Investors have expressed concerns over today’s rate cuts by the European Central Bank (ECB) and lamented the lack of progress on an asset purchase programme.

Today, Mario Draghi, president of the ECB, took the bold move of introducing negative deposit rates, now at -0.1%, as the ECB looks to charge European banks for leaving capital in its reserves.

The central bank’s move seeks to deter the parking of capital, and for banks in the euro-zone to provide more finance to consumers and business, to spur on economic growth and stave off deflation. 

The move was coupled with a 10 basis point reduction in the refinancing rate, leaving it a record low of 0.15%.

However, investors and economists have warned that the ECB’s move is public acknowledgement of a fear of deflation in the euro-zone, with work now underway for an asset purchase programme.

Quantitative easing (QE), an asset purchase programme in the UK and US, resulted in central banks purchasing large segments of government debt to boost liquidity in the market and increase inflation.

However, such a programme in the UK artificially boosted the value of Gilt assets, while pushing down the yield of notes, affecting pension scheme valuations.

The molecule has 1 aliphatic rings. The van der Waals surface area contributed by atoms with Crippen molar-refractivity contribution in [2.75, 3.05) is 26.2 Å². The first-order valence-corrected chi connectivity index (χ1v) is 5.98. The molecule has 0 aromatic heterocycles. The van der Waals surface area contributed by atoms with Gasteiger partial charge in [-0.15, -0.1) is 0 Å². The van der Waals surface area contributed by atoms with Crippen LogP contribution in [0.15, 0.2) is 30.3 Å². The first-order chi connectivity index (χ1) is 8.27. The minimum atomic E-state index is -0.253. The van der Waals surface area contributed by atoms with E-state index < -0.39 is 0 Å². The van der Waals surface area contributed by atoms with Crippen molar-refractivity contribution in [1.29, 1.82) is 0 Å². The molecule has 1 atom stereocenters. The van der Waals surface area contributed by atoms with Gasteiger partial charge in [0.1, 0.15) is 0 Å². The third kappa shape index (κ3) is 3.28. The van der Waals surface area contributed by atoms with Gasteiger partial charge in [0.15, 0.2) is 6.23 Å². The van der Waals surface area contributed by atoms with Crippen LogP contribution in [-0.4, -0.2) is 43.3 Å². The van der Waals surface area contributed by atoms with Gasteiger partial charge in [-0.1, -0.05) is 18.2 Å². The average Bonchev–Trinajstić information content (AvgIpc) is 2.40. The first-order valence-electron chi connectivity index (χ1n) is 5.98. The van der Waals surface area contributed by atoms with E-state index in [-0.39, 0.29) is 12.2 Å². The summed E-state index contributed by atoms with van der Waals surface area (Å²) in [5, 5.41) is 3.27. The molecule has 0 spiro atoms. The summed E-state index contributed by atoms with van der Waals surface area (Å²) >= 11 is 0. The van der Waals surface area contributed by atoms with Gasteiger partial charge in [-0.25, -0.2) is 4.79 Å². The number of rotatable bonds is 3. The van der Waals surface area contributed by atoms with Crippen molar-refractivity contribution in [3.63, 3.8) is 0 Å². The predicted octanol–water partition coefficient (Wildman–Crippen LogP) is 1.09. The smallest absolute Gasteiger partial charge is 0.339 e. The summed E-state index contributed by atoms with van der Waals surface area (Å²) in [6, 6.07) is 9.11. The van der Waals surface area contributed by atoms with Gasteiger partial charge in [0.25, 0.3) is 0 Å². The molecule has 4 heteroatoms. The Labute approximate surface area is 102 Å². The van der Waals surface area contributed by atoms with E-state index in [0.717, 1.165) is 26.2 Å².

Dawn Kendall, senior strategist at Investec Wealth and Investment, said: “The ECB has signalled a series of measures to combat [deflation] that have been widely predicted. In short, planning work is underway to commence QE.”

Neil Williams, chief economist at Hermes Fund Managers, was less positive, saying the move was too little, too late.

He said the negative deposit rate would be a red herring given the low demand for credit within the euro-zone and pressure on banking balance sheets, with further rates cuts required.

“The ECB’s ‘ground work’ on private asset purchases may help but are not the bazooka of unlimited sovereign QE it could have fired today,” he said.

“Draghi’s hesitancy to use all his bullets reflects how empty his policy tool box is.”

However, the bank did announce further measures including boosting liquidity in the euro-zone.

Such measures reduced the value in the euro, which have recently affected exporters and euro-zone equity performance.

Andrew Mulliner, portfolio manager at Henderson Global Investors, said: “Whether the measures taken today have the desired effect will take some time for investors and the ECB to divine.

“The impact on credit creation and inflation will only likely be boosted in the medium term, although the ECB has sent a clear message to investors, and the market reaction suggests investors are listening.”